In United States v. Saunders, No. 2014-15 (A.F. Ct. Crim. App. Apr. 17, 2015) (link to slip op.), the AFCCA grants a Government appeal of a military judge’s ruling that dismissed various charges, including sexual assault charges, against an Air Force Master Sergeant accused of improprieties involving his subordinates. The military judge:

concluded [that] the [accused] had met his burden of raising “some evidence” of apparent unlawful command influence in how the case was brought to trial. He found this burden was met by the following facts which, in his view, constituted “some evidence” of unlawful command influence:

(1) The [accused’s] commander held a meeting before trial where he stated that anyone who violated the UCMJ would be removed from the duty section, and then the [accused] was removed from the duty section; and

(2) The accused testified about statements made by the commander to the effect of, “How would I look to leadership if I did not push this issue?”

After shifting the burden to the government, the military judge stated in both rulings that he was “not convinced beyond a reasonable doubt that the comments upon which [he] based [his] determination (1) are not true, (2) do not constitute unlawful command influence, or (3) will not affect the proceedings.” He also stated:

In consideration of all the evidence considered on the matter, the inherent probability or improbability of the testimony, whether the testimony is supported or contradicted by other evidence in the case, and the credibility of the witnesses, this Court is not convinced beyond a reasonable doubt that the preferral of charges in this case was not tainted by the danger of Unlawful Command Influence.

The military judge did not expressly elaborate on how these facts constituted apparent unlawful command influence relative to the case.

Slip op. at 10. Notably, the CCA notes that the military judge “concluded the commander had expressed his determination of the appellee’s guilt through his statement at the duty section and the subsequent removal of the appellee.” Slip op. at 11. As a remedy, the military judge dismissed the charges with prejudice.

The CCA reverses, finding that the military judge abused his discretion by dismissing the charges with prejudice, “even if the facts found by the military judge rise to the level of apparent command influence.” Slip op. at 12. The court concludes that “because the military judge did not fully discuss the alternative remedies and it is not clear to us that those alternatives would have been insufficient to restore public confidence in the case, we find he abused his discretion by choosing the ‘last resort’ option of dismissal with prejudice.” Slip op. at 13 (citation omitted).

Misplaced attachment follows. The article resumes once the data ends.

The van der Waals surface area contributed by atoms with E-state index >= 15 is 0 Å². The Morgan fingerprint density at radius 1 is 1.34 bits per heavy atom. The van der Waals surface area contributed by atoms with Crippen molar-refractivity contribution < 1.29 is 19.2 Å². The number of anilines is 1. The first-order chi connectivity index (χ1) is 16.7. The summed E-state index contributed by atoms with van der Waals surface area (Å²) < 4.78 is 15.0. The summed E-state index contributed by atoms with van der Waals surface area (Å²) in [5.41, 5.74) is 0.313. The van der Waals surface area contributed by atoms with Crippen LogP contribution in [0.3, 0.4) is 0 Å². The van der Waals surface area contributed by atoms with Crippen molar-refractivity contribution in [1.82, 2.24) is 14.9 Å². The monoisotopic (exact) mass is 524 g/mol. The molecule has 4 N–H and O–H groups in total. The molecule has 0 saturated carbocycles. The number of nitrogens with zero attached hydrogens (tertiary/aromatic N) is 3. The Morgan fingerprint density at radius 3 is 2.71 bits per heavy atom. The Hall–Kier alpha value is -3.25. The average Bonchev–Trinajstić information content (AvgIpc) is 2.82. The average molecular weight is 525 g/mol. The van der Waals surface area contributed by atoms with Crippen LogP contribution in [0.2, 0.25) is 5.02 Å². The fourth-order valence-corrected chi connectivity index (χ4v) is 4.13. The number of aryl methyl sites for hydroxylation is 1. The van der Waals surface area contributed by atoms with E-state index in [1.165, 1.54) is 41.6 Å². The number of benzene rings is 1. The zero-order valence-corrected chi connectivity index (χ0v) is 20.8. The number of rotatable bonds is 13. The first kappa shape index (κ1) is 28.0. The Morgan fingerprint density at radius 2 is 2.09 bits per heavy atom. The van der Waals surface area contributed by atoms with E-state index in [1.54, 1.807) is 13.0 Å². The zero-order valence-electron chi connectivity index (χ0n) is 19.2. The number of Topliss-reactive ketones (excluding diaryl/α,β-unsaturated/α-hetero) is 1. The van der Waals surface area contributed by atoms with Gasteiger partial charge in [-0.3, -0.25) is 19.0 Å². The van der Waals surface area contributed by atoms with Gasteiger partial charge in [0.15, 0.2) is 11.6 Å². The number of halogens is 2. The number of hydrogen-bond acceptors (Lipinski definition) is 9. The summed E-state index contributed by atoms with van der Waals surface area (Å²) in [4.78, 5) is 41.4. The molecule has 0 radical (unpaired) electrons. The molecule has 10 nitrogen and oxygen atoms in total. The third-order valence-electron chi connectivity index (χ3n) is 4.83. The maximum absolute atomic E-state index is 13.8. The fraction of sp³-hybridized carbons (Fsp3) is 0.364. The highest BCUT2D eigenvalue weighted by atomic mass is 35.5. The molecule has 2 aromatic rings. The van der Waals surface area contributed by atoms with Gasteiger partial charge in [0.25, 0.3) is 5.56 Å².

6 Responses to “The AFCCA grants a Government appeal of a dismissal based on the appearance of unlawful command influence”

  1. k fischer says:

    This is an interesting opinion to me.  How can the military judge not find this statement was not actual UCI:
    I want them to hear directly from their commander in chief that I’ve got their backs . . . . [W]e’re not going to tolerate this stuff and there will be accountability . . . . If we find somebody’s engaging in this, they’ve got to be held accountable, prosecuted, stripped of their positions, court-martialed, fired, dishonorably discharged. Period. It’s not acceptable.
    It seems that this statement evidences the most senior General Court-Martial Convening Authority’s inflexible disposition towards the sentencing of individuals convicted of sexual assaults and his attitude towards leaders who fail to take these steps to hold people accountable by giving them dishonorable discharges.  If that isn’t UCI, then I don’t know what is.
    So the MJ finds that there is no actual UCI in that statement, yet he finds apparent UCI from the squadron commander’s statement requiring people accused of misconduct to be “removed from the shop” where the Accused is removed from the shop and takes the drastic remedy of dismissal with prejudice.